She is working alongside Small World News, a group specialised in training citizen journalists, who say their project in Libya aims to help people to “report on the revolution around them. The group functions as a make-shift newsroom, responsible for finding, filming and editing original stories. The goal is to create a self-sustaining citizen journalist movement that continues reporting after Anderson and other Western journalists leave Libya.”

If you would like to contribute to the cloud-funded project click here.

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A window on Africa

By Patrick Smith

In vast countries like Nigeria the mainstream press doesn’t always have the kind of penetration into all areas that one might want. With government propaganda added into the mix, it’s often hard to get a picture of what is going on across the country. Citizen journalism can play an important role in plugging this gap. Shutterfeeds aims to do just that.

This is Nigeria’s first user generated photo agency. Covering everything from politics to fashion it has something to offer everyone. People in villages largely cut off from life in the rest of Nigeria are able to tell their stories though that most accessible medium, the photo.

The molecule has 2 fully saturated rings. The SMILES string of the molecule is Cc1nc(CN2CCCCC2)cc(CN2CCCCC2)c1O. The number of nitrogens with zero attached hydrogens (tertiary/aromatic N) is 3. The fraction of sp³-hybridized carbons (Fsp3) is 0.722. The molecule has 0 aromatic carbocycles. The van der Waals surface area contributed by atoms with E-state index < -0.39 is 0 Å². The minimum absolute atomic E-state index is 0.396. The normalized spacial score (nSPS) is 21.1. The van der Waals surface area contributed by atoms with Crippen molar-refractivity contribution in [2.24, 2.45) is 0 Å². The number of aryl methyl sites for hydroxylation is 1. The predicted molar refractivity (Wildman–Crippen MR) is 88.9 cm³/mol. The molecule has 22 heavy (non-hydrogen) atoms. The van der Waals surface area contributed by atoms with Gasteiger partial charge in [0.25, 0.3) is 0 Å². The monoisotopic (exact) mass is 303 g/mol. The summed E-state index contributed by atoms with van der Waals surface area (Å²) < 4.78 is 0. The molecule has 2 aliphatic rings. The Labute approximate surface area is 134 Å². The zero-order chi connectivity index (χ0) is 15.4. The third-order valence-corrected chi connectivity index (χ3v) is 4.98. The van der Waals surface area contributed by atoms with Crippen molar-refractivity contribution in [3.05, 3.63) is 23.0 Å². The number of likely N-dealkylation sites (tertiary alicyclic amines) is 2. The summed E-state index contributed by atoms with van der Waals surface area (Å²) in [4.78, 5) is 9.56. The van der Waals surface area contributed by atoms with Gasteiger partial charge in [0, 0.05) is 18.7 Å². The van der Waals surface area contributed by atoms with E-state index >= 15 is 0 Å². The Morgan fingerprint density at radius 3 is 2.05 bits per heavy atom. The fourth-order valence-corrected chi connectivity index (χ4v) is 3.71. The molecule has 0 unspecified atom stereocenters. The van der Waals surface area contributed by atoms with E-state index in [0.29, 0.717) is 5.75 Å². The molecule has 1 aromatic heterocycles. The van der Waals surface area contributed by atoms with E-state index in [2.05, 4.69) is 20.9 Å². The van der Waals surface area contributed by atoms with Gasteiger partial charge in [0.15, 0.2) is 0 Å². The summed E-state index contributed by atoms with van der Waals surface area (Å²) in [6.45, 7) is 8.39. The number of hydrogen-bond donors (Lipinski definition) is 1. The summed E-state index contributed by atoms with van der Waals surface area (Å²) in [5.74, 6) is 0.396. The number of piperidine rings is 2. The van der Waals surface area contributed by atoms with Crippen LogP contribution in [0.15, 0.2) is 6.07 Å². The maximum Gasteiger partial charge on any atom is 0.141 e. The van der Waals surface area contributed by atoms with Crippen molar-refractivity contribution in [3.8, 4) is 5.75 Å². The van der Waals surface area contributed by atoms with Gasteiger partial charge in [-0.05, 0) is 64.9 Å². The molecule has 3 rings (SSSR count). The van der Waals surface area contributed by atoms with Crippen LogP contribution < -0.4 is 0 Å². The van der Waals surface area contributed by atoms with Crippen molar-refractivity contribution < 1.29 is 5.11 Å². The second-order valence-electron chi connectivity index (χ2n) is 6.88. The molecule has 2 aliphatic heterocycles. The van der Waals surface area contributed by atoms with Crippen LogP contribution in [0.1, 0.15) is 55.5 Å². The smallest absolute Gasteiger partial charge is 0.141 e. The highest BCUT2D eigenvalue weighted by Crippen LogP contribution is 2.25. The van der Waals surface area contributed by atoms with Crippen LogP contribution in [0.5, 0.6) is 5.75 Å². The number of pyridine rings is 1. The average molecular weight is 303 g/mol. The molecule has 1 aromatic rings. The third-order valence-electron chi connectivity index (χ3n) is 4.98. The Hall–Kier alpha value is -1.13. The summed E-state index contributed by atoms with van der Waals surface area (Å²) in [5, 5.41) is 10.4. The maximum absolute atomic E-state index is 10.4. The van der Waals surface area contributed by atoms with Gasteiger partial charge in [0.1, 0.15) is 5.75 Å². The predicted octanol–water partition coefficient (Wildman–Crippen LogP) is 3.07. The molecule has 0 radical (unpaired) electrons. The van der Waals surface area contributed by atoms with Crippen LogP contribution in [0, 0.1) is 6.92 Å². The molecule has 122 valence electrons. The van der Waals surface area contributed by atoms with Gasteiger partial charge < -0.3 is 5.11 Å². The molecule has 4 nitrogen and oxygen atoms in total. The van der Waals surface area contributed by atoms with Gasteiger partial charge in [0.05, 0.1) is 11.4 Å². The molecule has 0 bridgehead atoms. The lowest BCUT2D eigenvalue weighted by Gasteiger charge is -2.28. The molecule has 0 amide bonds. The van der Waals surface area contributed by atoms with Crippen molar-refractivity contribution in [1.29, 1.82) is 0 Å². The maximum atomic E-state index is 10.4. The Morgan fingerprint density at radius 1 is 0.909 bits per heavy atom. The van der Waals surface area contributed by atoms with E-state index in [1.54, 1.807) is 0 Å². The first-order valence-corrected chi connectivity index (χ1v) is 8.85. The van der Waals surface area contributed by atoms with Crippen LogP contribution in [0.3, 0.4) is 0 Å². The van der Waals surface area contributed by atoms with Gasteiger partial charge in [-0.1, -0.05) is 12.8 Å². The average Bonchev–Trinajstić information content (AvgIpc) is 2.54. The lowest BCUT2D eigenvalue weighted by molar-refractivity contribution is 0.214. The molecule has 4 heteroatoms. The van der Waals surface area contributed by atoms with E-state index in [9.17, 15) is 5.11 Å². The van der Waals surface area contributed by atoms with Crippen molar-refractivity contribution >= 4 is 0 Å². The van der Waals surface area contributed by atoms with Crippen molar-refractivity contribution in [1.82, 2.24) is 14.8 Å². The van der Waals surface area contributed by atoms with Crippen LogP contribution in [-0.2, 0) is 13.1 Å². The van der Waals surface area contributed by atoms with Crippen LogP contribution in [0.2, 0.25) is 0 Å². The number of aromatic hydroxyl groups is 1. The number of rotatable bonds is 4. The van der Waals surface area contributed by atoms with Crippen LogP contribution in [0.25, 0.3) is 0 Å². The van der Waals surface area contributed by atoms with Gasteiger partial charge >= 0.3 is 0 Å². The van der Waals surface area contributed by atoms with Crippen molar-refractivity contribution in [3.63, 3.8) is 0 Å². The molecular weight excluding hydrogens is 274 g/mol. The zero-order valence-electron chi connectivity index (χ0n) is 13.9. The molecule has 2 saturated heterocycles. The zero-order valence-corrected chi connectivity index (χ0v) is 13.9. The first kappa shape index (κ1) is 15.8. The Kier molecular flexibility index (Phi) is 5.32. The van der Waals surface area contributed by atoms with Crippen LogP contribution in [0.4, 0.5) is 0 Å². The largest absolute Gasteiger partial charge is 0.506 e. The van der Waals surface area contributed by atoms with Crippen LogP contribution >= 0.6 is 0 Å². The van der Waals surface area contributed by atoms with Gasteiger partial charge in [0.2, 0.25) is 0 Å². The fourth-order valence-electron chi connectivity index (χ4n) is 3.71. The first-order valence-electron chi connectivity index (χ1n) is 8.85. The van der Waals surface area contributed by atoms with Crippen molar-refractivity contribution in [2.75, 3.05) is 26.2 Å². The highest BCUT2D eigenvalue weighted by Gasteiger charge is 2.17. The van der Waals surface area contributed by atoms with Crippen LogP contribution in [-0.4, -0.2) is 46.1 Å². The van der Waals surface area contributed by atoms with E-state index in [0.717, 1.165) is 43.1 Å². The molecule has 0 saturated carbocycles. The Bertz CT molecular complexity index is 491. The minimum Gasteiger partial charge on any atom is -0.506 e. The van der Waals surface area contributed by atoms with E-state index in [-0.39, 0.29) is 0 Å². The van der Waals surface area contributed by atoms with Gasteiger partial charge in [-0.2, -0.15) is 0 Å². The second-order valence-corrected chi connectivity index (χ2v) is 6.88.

With corruption and propaganda still a big problem in Nigeria Shutterfeeds aims to “decipher what is propaganda and what is not, providing alternative individualistic news sources”. With elections just around the corner the fledgling agency could play an important role in exposing any cases of violence or vote rigging that might arise.

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Where people comment on news sites

By Alex Webb

Following the survey I launched yesterday, here is a bubble diagram of where people last commented on news. Most people who took part were journalism students and the sample was small, but it gives an interesting snapshop of how people comment online. I asked participants where they had commented on a news story in the past six months, if at all.
The websites where people comment

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Flipping exciting: the iPad Twitter magazine

By Alex Webb

I haven’t got an iPad, but, like any self-respecting Apple fan, I want one. Sorry – “I want never gets” – I would like one.

One of the reasons is this, Flipboard. It’s an app which draws all the articles, webpages and photos your friends link to on Facebook and Twitter, then automatically compiles them into an iPad-style magazine.

Obviously the downside of not having an iPad yet is that I haven’t been able to get to grips with the app first-hand. Nonetheless, some of its implications could be pretty interesting. It seems clear that it will make those who have it far more selective in whom they follow on Twitter – they will not want their Flipboard to be filled with the dross that some friends post. I do not imagine that every Twitter user will have Flipboard, but for those that do, there will surely be a polarisation of interest groups: there is no point in clogging up your Flipboard with fields in which you’re not interested, after all.

It is a pertinent paradigm of where journalism might head: a combination of the user-generated and professional journalism, crystallising what Twitter already does.